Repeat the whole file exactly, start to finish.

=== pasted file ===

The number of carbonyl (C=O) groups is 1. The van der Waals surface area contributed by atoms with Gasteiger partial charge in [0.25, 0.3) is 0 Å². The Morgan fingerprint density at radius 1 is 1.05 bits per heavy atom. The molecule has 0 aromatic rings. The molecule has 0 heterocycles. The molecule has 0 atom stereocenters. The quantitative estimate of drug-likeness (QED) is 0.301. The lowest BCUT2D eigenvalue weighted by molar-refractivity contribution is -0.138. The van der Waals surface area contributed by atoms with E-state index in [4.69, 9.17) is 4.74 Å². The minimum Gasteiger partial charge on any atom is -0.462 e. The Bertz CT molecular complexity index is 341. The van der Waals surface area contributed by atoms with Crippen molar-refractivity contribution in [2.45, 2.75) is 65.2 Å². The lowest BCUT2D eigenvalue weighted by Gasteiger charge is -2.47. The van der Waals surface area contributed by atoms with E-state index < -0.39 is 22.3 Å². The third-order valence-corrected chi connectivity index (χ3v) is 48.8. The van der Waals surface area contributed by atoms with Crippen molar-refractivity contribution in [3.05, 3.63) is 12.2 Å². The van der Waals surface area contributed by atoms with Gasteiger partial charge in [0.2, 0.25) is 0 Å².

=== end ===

The number of carbonyl (C=O) groups is 1. The van der Waals surface area contributed by atoms with Gasteiger partial charge in [0.25, 0.3) is 0 Å². The Morgan fingerprint density at radius 1 is 1.05 bits per heavy atom. The molecule has 0 aromatic rings. The molecule has 0 heterocycles. The molecule has 0 atom stereocenters. The quantitative estimate of drug-likeness (QED) is 0.301. The lowest BCUT2D eigenvalue weighted by molar-refractivity contribution is -0.138. The van der Waals surface area contributed by atoms with E-state index in [4.69, 9.17) is 4.74 Å². The minimum Gasteiger partial charge on any atom is -0.462 e. The Bertz CT molecular complexity index is 341. The van der Waals surface area contributed by atoms with Crippen molar-refractivity contribution in [2.45, 2.75) is 65.2 Å². The lowest BCUT2D eigenvalue weighted by Gasteiger charge is -2.47. The van der Waals surface area contributed by atoms with E-state index < -0.39 is 22.3 Å². The third-order valence-corrected chi connectivity index (χ3v) is 48.8. The van der Waals surface area contributed by atoms with Crippen molar-refractivity contribution in [3.05, 3.63) is 12.2 Å². The van der Waals surface area contributed by atoms with Gasteiger partial charge in [0.2, 0.25) is 0 Å².